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Whaling and Sealing in Maori Times

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  1. Whaling and Sealing in Maori Times By Jasleen Oberoi, Danielle Gamlena, Hubert Januszczak, Andrew Power and Rama Yogakumar!!!!!!!!!

  2. What is Whaling and Sealing • Whaling is the hunting of whales primarily for meat and oil. Its earliest forms date to at least 3000 BC. Various coastal communities have long histories of sustenance whaling and harvesting beached whales. Industrial whaling emerged with organized fleets in the 17th century; competitive national whaling industries in the 18th and 19th centuries; and the introduction of factory ships along with the concept of whale harvesting in the first half of the 20th century. • Seal hunting, or sealing, is the personal or commercial hunting of seals.

  3. Before Whaling and Sealing & How they Whaled and Sealed • Before whaling and sealing New Zealand had larger population of whales and seals that lived throughout the coasts. Maoris started sealing as soon as they made contact with Pakeha. • Some ways that they whaled and sealed: • They had a group of boats, which moved in on to the whales and seals and herded them on to the beach so they couldn’t swim. • Another way they caught whales was to throw harpoons with a semi-floating object like a blown-up seal bladder and followed the whale around until it got too tired and killed it.

  4. Whaling and Sealing and some effects • Whaling:Whaling in New Zealand covered a period of about 172 years from 1792 to1964. During the first 50 years the industry was of genuine significance toNew Zealand, as it was the first externally financed and controlled staple industry in the country.It was significant for the symbiosis which developed between European/Pakeha New Zealanders and Maori.Through whaling, Maori were able to travel the oceans of the world and absorb a great range of skills which they brought back home. Above all, they learned English, the language of Pacific Whaling. Maori also traded using whaling by providing the wants of the whale fleets and therefore acquired iron tools, musket and gunpowder.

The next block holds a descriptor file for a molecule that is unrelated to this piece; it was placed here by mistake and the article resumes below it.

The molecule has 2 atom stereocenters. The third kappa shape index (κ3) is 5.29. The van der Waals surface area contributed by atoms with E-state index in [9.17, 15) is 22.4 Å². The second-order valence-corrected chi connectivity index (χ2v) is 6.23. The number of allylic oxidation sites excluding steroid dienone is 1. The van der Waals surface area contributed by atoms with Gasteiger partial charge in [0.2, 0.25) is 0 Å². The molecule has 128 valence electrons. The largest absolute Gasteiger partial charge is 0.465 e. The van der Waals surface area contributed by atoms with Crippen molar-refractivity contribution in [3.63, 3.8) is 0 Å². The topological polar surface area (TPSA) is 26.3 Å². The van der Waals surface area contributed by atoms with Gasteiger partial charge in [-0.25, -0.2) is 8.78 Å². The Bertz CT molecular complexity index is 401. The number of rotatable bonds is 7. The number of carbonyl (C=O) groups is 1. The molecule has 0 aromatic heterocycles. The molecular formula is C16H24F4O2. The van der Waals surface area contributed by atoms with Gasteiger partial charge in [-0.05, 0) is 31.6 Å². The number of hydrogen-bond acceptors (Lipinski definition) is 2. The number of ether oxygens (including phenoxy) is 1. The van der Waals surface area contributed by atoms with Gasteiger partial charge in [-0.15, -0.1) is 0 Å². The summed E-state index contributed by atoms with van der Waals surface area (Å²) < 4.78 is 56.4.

5. Whaling and Sealing and some effects • Sealing:Sealing and whaling were the earliest Pakeha commercial activities to flourish in New Zealand and were significant socially and politically as the ‘contact’ period between Maori and other cultures. From an economic perspective New Zealand sealing and whaling were a tiny part of a global commodity market. For example, many seal skins were sold on Asian markets. Sealing and whaling were operated by offshore companies and were largely ship based. The saleable products were skins, bones and oil. Seals in New Zealand had been hunted to the verge of extinction by 1830 and sealing was outlawed in 1926. Whaling continued and some large land based stations were built. The last station, Perano, closed after the killing of its last whale in December 1964 as Japanese and Russian whale fleets were over-fishing.

  6. Uses of Whaling and Sealing • After Cook visited New Zealand (NZ), many ships arrived into the South Seas, in search of whales and seals. • Whales were slaughtered in thousands. Their carcasses were dragged ashore and the blubber was boiled to melt it down into oil. The oil then got used as lamp oil. This was a important job, because it provided people with light at the time where there was no electricity. • On the other hand, seals had a completely unnecessary reason. They were used for- Fashion. Seals were killed to death on rocks along the coasts of NZ. After this, their skins were salted and cured to be sent to Britain; where they were made into hats and cloaks. • The flubber inside the whale is usually the main cause for whaling. To insulate them from the cold, whales have a thick, dense layer of connective tissue and fat under their skin called blubber. Blubber can be used for all types of products, but is now not as commonly used. It is also a source of Vitamin D. • Whaling and Sealing were amongst the busiest industries in the late 18th Century and early 19th Century.

  7. Other information • Europeans of all description came to New Zealand during these periods: Dutch, French, Russian, German, Spanish, Portuguese, British and even North Americans. • Whalers and sealers mainly caught fur seals, humpback whales, sperm whales, minke whales bryde’s whales and southern right whales. • Locations of sites include: Northland, Auckland, East Coast/Hawkes Bay, Wellington, Nelson/Marlborough, Otago and Southland. As whales, would pass here through different seasons of the year, Pakehas would set up stations in these places with the consent of the Maori chief. • Dragging whales back to shore could take up to 14 hours of hard rowing depending on the size and the weight.

  8. Table of Ships

  9. Species of Whales and Seals Humpback Whale Southern Right Whale Sperm Whale Fur Seal Colony

  10. New Zealand Map Shows where the species where located in    Light Blue: Humpback Whales Grey: Sperm Whales Green: Bryde’s Whales Dark Blue: Southern Right Whales

  11. PICTURES